to establish not only the relationship of herein private respondent as insurer and Caltex, as the
assured shipper of the lost cargo of industrial fuel oil, but also the amount paid to settle the insurance
claim. The right of subrogation accrues simply upon payment by the insurance company of the
insurance claim.
The presentation of the insurance policy was necessary in the case of Home Insurance Corporation v.
CA (a case cited by petitioner) because the shipment therein (hydraulic engines) passed through
several stages with different parties involved in each stage. The SC emphasized in that case that in
the absence of proof of stipulations to the contrary, the hauler can be liable only for any damage that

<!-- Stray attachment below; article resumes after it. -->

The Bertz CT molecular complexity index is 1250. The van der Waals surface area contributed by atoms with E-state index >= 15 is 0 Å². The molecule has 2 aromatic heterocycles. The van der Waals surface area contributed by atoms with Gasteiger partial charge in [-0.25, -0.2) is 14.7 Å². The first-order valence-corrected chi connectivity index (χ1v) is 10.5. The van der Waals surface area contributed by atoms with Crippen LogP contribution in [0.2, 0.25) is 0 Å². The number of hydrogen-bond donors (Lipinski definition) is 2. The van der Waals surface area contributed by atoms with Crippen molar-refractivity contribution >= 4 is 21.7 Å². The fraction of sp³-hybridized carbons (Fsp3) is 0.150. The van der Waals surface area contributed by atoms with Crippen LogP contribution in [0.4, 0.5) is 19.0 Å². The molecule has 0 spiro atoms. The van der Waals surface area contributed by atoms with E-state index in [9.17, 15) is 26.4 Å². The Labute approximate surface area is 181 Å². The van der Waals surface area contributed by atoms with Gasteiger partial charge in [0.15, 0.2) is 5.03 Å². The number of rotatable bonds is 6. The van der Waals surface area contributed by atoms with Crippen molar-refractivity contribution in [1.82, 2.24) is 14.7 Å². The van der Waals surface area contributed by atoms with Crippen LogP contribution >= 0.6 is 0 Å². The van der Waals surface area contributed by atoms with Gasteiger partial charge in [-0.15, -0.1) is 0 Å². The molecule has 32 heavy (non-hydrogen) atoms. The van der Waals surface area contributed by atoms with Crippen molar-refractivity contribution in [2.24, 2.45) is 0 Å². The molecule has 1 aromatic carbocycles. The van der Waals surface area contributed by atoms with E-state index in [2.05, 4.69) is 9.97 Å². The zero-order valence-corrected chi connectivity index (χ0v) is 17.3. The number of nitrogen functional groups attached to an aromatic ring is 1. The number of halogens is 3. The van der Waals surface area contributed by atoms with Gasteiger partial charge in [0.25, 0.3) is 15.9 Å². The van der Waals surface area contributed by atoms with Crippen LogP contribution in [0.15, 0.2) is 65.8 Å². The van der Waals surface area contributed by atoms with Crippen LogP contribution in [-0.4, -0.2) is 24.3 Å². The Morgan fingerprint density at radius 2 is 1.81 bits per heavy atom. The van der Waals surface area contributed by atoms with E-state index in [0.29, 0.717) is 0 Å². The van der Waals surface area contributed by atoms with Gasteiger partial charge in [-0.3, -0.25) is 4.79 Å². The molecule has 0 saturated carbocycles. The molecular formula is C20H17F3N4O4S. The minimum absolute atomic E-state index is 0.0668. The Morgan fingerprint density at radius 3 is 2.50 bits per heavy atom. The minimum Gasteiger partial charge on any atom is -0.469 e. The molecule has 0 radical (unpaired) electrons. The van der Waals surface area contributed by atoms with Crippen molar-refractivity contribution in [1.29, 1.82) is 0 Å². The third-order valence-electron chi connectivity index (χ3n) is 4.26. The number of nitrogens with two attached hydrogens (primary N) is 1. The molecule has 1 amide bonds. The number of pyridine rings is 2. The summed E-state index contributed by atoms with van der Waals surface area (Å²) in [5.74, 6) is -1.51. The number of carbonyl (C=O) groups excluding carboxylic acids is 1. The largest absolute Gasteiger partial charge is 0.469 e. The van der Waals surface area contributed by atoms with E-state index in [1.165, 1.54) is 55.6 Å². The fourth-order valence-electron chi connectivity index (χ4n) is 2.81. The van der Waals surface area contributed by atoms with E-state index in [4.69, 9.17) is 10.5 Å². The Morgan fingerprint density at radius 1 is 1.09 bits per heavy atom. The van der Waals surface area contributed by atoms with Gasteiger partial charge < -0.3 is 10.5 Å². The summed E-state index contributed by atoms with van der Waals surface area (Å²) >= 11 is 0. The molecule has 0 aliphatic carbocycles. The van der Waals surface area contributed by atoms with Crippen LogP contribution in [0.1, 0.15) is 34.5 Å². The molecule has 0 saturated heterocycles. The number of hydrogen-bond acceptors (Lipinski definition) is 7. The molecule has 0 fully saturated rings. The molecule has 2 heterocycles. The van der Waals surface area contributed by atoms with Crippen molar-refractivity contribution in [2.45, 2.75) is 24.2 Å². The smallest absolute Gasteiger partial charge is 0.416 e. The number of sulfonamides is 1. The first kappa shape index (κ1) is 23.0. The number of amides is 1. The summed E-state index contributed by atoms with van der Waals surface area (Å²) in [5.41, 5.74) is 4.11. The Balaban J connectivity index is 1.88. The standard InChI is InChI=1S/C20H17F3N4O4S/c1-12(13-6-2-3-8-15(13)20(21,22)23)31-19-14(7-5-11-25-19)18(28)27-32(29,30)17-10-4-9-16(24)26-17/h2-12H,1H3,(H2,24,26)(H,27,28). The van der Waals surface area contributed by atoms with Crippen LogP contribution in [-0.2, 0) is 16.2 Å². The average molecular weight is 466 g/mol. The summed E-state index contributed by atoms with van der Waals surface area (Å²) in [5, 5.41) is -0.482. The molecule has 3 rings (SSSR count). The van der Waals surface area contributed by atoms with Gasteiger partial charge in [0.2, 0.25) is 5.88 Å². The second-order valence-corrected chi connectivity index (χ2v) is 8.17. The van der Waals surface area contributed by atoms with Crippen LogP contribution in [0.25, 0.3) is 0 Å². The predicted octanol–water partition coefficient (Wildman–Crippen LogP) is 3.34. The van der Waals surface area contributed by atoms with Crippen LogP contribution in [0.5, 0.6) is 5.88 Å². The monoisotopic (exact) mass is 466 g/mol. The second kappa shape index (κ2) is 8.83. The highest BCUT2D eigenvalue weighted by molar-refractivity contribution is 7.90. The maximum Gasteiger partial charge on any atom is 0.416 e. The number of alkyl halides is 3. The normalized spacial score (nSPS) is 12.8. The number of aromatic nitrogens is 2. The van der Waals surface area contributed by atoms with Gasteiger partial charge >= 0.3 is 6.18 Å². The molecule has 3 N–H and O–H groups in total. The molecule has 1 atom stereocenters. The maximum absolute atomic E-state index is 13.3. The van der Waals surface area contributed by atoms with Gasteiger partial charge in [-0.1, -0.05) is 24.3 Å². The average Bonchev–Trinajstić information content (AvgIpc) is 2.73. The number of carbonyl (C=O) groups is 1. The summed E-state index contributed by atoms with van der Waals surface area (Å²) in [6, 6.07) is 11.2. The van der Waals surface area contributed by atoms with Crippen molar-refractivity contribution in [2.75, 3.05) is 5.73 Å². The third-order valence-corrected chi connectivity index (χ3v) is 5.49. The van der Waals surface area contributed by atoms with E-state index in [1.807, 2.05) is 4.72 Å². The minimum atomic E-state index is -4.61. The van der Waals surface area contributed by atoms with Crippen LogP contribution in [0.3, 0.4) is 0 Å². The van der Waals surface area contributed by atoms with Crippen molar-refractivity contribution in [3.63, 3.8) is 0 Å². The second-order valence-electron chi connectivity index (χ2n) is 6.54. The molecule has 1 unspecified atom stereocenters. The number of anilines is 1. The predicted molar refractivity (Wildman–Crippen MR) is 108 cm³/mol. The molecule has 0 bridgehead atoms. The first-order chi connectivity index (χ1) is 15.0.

occurred from the time it received the cargo until it finally delivered it to the consignee. Ordinarily, it
cannot be held responsible for the handling of the cargo before it actually received it. The insurance
contract, which was not presented in evidence in that case would have indicated the scope of the
insurers liability, if any, since no evidence was adduced indicating at what stage in the handling
process the damage to the cargo was sustained.
Hence, the SC ruling on the presentation of the insurance policy in the said case of Home Insurance
Corporation is not applicable to the case at bar. In contrast, there is no doubt that the cargo of
industrial fuel oil belonging to Caltex, in the case at bar, was lost while on board petitioners vessel,
MT Maysun, which sank while in transit in the vicinity of Panay Gulf and Cuyo East Pass in the early
morning of August 16, 1986. Herein instant petition is DENIED by the SC.#